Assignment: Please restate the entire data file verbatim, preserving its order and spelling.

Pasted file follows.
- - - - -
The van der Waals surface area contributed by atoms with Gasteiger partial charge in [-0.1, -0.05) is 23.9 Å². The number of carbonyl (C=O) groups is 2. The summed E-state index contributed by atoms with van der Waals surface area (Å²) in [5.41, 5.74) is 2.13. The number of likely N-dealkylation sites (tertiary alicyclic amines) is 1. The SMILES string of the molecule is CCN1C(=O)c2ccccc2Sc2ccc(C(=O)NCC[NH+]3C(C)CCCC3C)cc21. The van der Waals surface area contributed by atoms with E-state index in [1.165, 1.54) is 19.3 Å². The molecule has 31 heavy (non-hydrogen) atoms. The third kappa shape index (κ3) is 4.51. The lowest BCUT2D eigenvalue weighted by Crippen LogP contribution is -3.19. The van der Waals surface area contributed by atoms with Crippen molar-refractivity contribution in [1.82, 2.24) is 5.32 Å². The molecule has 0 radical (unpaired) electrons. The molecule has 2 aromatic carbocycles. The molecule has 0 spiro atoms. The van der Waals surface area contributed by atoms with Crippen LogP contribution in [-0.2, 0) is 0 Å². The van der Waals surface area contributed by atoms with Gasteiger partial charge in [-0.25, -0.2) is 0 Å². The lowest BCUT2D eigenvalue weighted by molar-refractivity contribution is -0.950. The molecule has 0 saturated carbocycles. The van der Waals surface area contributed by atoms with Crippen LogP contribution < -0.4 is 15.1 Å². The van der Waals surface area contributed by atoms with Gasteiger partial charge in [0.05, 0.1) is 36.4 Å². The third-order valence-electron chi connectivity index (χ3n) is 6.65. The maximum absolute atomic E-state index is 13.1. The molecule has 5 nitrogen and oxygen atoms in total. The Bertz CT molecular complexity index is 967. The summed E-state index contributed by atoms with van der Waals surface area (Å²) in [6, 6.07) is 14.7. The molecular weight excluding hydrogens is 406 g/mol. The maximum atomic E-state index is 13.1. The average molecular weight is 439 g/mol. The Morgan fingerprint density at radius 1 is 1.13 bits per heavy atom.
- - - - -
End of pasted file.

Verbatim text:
The van der Waals surface area contributed by atoms with Gasteiger partial charge in [-0.1, -0.05) is 23.9 Å². The number of carbonyl (C=O) groups is 2. The summed E-state index contributed by atoms with van der Waals surface area (Å²) in [5.41, 5.74) is 2.13. The number of likely N-dealkylation sites (tertiary alicyclic amines) is 1. The SMILES string of the molecule is CCN1C(=O)c2ccccc2Sc2ccc(C(=O)NCC[NH+]3C(C)CCCC3C)cc21. The van der Waals surface area contributed by atoms with E-state index in [1.165, 1.54) is 19.3 Å². The molecule has 31 heavy (non-hydrogen) atoms. The third kappa shape index (κ3) is 4.51. The lowest BCUT2D eigenvalue weighted by Crippen LogP contribution is -3.19. The van der Waals surface area contributed by atoms with Crippen molar-refractivity contribution in [1.82, 2.24) is 5.32 Å². The molecule has 0 radical (unpaired) electrons. The molecule has 2 aromatic carbocycles. The molecule has 0 spiro atoms. The van der Waals surface area contributed by atoms with Crippen LogP contribution in [-0.2, 0) is 0 Å². The van der Waals surface area contributed by atoms with Gasteiger partial charge in [-0.25, -0.2) is 0 Å². The lowest BCUT2D eigenvalue weighted by molar-refractivity contribution is -0.950. The molecule has 0 saturated carbocycles. The van der Waals surface area contributed by atoms with Crippen LogP contribution < -0.4 is 15.1 Å². The van der Waals surface area contributed by atoms with Gasteiger partial charge in [0.05, 0.1) is 36.4 Å². The third-order valence-electron chi connectivity index (χ3n) is 6.65. The maximum absolute atomic E-state index is 13.1. The molecule has 5 nitrogen and oxygen atoms in total. The Bertz CT molecular complexity index is 967. The summed E-state index contributed by atoms with van der Waals surface area (Å²) in [6, 6.07) is 14.7. The molecular weight excluding hydrogens is 406 g/mol. The maximum atomic E-state index is 13.1. The average molecular weight is 439 g/mol. The Morgan fingerprint density at radius 1 is 1.13 bits per heavy atom.